The Psychology of Decision-Making Under Uncertainty: A Literature Review
Climate change information is often presented with a range of uncertainty about the extent of potential risks and the impacts of those risks. In climate science, the problem of deep uncertainty – uncertainty that is not likely reduced by additional research in a defined timeframe – poses a critical challenge for decision makers. Coupled with shortcomings in current efforts to communicate climate change, deep uncertainty creates a barrier to the uptake and use of climate information in adaptation programming. Knowledge from decision-making psychology may offer insights on how to improve climate change communication, integrating information under deep uncertainty.
This report from the USAID-funded Adaptation Thought Leadership and Assessments (ATLAS) project examines the literature on the psychological concepts that may inform decision-making processes under uncertainty in general, with a focus on climate-related decisions where possible. The report provides an overview of relevant literature, outlines key factors affecting both individual and group decision-making, and offers insights on adaptive risk-management strategies to manage uncertainty. Lastly, the report details opportunities for additional investigation of key concepts to help foster more effective decision-making for climate change policy, planning and action.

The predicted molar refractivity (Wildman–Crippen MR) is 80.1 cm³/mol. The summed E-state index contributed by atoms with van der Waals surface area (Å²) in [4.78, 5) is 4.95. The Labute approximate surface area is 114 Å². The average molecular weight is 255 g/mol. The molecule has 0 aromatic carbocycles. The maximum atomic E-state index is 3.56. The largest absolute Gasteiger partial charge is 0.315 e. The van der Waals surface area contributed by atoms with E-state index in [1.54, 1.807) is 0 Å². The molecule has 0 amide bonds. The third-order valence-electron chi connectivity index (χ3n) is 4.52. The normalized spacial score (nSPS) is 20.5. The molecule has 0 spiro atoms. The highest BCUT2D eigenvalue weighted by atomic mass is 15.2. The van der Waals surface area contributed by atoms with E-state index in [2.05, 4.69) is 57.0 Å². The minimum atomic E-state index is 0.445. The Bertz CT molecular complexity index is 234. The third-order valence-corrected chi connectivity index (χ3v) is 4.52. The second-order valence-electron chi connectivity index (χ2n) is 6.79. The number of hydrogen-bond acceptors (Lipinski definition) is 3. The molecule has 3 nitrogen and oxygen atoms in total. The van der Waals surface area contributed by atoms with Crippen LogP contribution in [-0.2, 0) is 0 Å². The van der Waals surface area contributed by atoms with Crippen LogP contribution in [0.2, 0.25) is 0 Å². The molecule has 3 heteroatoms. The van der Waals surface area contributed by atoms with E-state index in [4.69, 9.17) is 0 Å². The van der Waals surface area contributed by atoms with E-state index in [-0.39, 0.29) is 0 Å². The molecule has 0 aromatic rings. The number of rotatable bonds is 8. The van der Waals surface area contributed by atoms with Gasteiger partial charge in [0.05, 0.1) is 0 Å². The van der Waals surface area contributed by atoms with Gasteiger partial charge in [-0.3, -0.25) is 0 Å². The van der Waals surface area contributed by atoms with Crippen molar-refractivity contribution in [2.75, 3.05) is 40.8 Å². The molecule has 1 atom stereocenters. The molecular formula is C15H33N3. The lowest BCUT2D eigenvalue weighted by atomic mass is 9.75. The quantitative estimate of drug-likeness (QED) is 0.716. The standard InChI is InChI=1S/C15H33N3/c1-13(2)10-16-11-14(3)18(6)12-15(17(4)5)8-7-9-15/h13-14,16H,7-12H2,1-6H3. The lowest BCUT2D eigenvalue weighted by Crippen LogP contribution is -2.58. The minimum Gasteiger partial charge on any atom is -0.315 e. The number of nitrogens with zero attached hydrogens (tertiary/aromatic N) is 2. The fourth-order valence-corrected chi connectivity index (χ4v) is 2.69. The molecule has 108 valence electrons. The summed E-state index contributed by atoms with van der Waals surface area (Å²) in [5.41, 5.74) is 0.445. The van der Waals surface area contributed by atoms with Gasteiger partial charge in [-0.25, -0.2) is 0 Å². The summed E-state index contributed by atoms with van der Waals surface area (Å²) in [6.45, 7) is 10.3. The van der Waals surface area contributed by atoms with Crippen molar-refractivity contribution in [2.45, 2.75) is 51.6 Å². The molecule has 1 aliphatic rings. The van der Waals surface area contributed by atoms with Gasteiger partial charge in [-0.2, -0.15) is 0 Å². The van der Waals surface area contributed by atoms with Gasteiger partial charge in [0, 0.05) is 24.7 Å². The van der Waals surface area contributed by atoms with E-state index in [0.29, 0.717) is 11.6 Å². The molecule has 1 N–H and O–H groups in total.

This report is accompanied by a technical report and policy summary which examine the results of a study by the Climate System Analysis Group (CSAG) at the University of Cape Town that applied key concepts presented in the literature review, including experiential versus analytical information and prospect theory.